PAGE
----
For the 70 million Americans who suffer from insomnia, nighttime can be endless and exhausting. If you're a chronic non-sleeper, you've no doubt followed expert advice to turn off the electronics, keep the bedroom dark and cool, and avoid alcohol and caffeine before bed. But we've found five surprising reasons why you might not be sleeping through the night. And they're all fixable.
1. You eat a lot of fast food
As if you really need another reason to give up sweetened beverages, consider this: Adults who drank a lot of soda were more likely to sleep just five hours a night or less, according to a 2016 study in the journal Sleep Health. Consuming large amounts of sugar may increase insulin resistance and produce inflammation. Add to the soda a fast-food meal like a burger and fries, and you've got the perfect recipe for poor snoozing. "When your body is constantly putting out fires from processing unhealthy foods, the result may be shallower sleep," says Michael Grandner, director of the Sleep & Health Research Program at the University of Arizona College of Medicine in Tucson.
Go for greens and green tea. Older adults who followed a Mediterranean diet — with its emphasis on fruits and vegetables, fish, nuts, seeds and olive oil — were more likely to snag better-quality slumber, a 2017 study in the journal Sleep found. Also, a new Japanese study discovered that lowering the amount of salt in the diet can dramatically cut middle-of-the-night bathroom calls.
2. Your back hurts
Of those who suffer from chronic pain, one-quarter said they have difficulty staying asleep at night, and 10 percent can't nod off easily, reports a 2017 study in BMC Family Practice. Unfortunately, pain can cause "micro-arousals" throughout the night, and insomnia can lower your pain tolerance. The result: a vicious cycle that feeds sleep problems.
Talk to your doctor about ways to relieve pain without drugs. Heat, massage and acupuncture, for example, are effective for lower-back pain. Or try tart cherry juice. Drinking eight ounces twice a day has been shown in preliminary research in older adults to reduce pain and increase sleep by 84 minutes per night, says Robert Oexman, director of the Sleep to Live Institute in Mebane, N.C.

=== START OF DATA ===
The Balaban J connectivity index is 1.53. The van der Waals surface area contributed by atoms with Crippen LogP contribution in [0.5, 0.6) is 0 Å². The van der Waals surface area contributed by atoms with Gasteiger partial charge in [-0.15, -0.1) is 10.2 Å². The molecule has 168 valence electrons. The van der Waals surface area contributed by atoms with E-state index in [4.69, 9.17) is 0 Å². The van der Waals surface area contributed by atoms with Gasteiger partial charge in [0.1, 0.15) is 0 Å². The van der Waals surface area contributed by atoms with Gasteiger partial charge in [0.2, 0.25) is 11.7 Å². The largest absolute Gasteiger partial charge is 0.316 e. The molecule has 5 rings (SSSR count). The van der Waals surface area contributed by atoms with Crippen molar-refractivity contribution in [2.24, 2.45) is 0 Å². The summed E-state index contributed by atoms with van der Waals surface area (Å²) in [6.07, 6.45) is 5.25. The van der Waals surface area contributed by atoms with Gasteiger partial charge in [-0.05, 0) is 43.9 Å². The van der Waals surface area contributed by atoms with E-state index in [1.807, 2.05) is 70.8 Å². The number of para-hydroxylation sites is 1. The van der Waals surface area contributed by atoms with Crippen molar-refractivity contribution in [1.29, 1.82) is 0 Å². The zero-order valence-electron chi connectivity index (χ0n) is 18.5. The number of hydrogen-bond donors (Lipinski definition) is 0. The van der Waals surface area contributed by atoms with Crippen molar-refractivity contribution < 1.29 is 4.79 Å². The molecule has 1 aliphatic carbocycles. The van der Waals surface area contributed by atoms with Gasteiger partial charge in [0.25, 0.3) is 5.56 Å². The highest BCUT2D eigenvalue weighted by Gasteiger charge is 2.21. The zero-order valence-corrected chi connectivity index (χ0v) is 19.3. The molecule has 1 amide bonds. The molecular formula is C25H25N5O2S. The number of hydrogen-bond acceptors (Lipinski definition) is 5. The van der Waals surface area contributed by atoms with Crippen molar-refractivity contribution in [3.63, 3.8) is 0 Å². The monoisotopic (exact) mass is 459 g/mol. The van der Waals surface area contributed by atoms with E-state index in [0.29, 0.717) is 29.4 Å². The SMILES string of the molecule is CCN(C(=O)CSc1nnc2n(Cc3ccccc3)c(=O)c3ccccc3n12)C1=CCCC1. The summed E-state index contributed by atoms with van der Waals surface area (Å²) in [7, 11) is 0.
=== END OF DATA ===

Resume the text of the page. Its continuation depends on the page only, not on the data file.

3. You take sleep meds
Here's an eye-opening statistic: Sleep medicines give you just an extra 15 minutes of sleep per night on average, Oexman says. And you may not feel that refreshed the next day, either. "They have an amnesia effect, where you're still waking up, you just don't remember it," he says. That's a big price to pay for dangerous side effects, including addiction, sleepwalking and falling. While the sleep hormone melatonin can be safer, most people take it incorrectly, Grandner says. Melatonin works to shift your body clock—not induce sleep.
Sleep meds should be taken only as a short-term treatment for insomnia in response to a major life stressor, like divorce, death in the family or job loss, says Helena Schotland, M.D., sleep expert at the University of Michigan Sleep Disorders Center in Ann Arbor. If you want to try melatonin — for instance, if you're normally a night owl and want to get to sleep sooner — take a small dose two to three hours before bed.
4. You're on a beta-blocker or SSRI
When it comes to keeping awake at night, sleep medications aren't the only drug offenders, Oexman says. Certain beta-blockers for hypertension (labetalol and propranolol), asthma medications (theophylline and corticosteroids) and SSRI antidepressants (fluoxetine or sertraline) can cause sleepless nights. Some over-the-counter pain relievers contain stimulating caffeine. Also, nonprescription allergy drugs and natural supplements like ginseng have been associated with insomnia.
Sit down with your doctor (or pharmacist) and do a medication review. He or she can pinpoint which meds may be contributing to your insomnia and suggest alternatives. For instance, atenolol or bisoprolol are better options for beta-blockers if you're having trouble sleeping.
5. You have undiagnosed sleep apnea
Think you don't have sleep apnea if you don't snore? Not true, Schotland says. Many of the 23 million Americans with obstructive sleep apnea have uncommon symptoms, including night sweating, morning headaches, dry mouth and, yes, insomnia. And not all sufferers are overweight, which is why it is frequently missed. One telltale sign: You're especially tired during the day. "Many people ignore this red flag," Schotland says.
If you get a full night's sleep but are still dragging during the day, talk to your doctor. If you do have sleep apnea, treatments are effective and may include an oral device or CPAP machine. Even a little weight loss can help; one study found that losing just 20 pounds cut the number of apnea episodes per hour nearly in half.
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